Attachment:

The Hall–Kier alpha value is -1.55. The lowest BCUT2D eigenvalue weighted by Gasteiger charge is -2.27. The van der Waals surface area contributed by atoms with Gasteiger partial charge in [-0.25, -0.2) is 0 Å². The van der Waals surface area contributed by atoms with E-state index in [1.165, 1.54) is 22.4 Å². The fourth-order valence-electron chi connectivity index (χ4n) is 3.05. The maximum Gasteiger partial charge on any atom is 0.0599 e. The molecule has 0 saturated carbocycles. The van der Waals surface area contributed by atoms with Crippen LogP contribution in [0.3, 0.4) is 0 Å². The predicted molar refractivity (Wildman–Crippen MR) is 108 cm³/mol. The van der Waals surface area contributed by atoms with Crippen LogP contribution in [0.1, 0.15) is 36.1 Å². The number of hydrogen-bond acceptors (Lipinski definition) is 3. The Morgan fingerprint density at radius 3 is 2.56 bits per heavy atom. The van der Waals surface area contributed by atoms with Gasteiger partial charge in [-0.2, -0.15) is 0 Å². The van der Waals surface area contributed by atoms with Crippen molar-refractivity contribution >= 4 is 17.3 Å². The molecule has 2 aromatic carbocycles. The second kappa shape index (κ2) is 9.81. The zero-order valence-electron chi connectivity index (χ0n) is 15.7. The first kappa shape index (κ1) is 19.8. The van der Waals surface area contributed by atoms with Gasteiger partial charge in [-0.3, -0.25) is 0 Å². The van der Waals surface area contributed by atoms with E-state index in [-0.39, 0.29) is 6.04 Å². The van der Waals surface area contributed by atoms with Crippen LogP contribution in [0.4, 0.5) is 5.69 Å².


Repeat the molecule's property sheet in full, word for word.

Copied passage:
The Hall–Kier alpha value is -1.55. The lowest BCUT2D eigenvalue weighted by Gasteiger charge is -2.27. The van der Waals surface area contributed by atoms with Gasteiger partial charge in [-0.25, -0.2) is 0 Å². The van der Waals surface area contributed by atoms with E-state index in [1.165, 1.54) is 22.4 Å². The fourth-order valence-electron chi connectivity index (χ4n) is 3.05. The maximum Gasteiger partial charge on any atom is 0.0599 e. The molecule has 0 saturated carbocycles. The van der Waals surface area contributed by atoms with Crippen LogP contribution in [0.3, 0.4) is 0 Å². The predicted molar refractivity (Wildman–Crippen MR) is 108 cm³/mol. The van der Waals surface area contributed by atoms with Crippen LogP contribution in [0.1, 0.15) is 36.1 Å². The number of hydrogen-bond acceptors (Lipinski definition) is 3. The Morgan fingerprint density at radius 3 is 2.56 bits per heavy atom. The van der Waals surface area contributed by atoms with Gasteiger partial charge in [-0.2, -0.15) is 0 Å². The van der Waals surface area contributed by atoms with Crippen molar-refractivity contribution >= 4 is 17.3 Å². The molecule has 2 aromatic carbocycles. The second kappa shape index (κ2) is 9.81. The zero-order valence-electron chi connectivity index (χ0n) is 15.7. The first kappa shape index (κ1) is 19.8. The van der Waals surface area contributed by atoms with Gasteiger partial charge in [-0.3, -0.25) is 0 Å². The van der Waals surface area contributed by atoms with E-state index in [-0.39, 0.29) is 6.04 Å². The van der Waals surface area contributed by atoms with Crippen LogP contribution in [0.4, 0.5) is 5.69 Å².